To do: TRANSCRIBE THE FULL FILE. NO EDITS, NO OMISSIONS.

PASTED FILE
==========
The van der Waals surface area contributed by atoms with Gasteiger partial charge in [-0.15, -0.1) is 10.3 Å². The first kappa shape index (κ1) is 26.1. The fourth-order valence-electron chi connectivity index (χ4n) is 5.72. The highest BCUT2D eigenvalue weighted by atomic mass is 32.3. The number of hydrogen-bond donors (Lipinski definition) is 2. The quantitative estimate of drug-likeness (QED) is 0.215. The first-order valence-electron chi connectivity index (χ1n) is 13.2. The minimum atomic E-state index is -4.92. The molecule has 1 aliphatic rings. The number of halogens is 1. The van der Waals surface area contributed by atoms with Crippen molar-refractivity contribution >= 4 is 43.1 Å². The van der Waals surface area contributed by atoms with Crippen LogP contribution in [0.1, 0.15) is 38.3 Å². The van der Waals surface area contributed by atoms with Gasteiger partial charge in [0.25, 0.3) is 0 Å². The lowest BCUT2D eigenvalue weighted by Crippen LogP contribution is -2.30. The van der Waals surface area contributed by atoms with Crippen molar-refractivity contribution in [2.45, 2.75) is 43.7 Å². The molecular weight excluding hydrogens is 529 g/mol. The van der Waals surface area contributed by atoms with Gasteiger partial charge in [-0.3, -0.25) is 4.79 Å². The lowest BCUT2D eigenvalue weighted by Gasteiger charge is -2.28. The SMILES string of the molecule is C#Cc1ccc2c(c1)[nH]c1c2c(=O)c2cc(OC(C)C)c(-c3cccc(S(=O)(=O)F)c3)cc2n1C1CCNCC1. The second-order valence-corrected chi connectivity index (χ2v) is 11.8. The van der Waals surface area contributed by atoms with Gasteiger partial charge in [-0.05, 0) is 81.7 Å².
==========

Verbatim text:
The van der Waals surface area contributed by atoms with Gasteiger partial charge in [-0.15, -0.1) is 10.3 Å². The first kappa shape index (κ1) is 26.1. The fourth-order valence-electron chi connectivity index (χ4n) is 5.72. The highest BCUT2D eigenvalue weighted by atomic mass is 32.3. The number of hydrogen-bond donors (Lipinski definition) is 2. The quantitative estimate of drug-likeness (QED) is 0.215. The first-order valence-electron chi connectivity index (χ1n) is 13.2. The minimum atomic E-state index is -4.92. The molecule has 1 aliphatic rings. The number of halogens is 1. The van der Waals surface area contributed by atoms with Crippen molar-refractivity contribution >= 4 is 43.1 Å². The van der Waals surface area contributed by atoms with Crippen LogP contribution in [0.1, 0.15) is 38.3 Å². The van der Waals surface area contributed by atoms with Gasteiger partial charge in [0.25, 0.3) is 0 Å². The lowest BCUT2D eigenvalue weighted by Crippen LogP contribution is -2.30. The van der Waals surface area contributed by atoms with Crippen molar-refractivity contribution in [2.45, 2.75) is 43.7 Å². The molecular weight excluding hydrogens is 529 g/mol. The van der Waals surface area contributed by atoms with Gasteiger partial charge in [-0.3, -0.25) is 4.79 Å². The lowest BCUT2D eigenvalue weighted by Gasteiger charge is -2.28. The SMILES string of the molecule is C#Cc1ccc2c(c1)[nH]c1c2c(=O)c2cc(OC(C)C)c(-c3cccc(S(=O)(=O)F)c3)cc2n1C1CCNCC1. The second-order valence-corrected chi connectivity index (χ2v) is 11.8. The van der Waals surface area contributed by atoms with Gasteiger partial charge in [-0.05, 0) is 81.7 Å².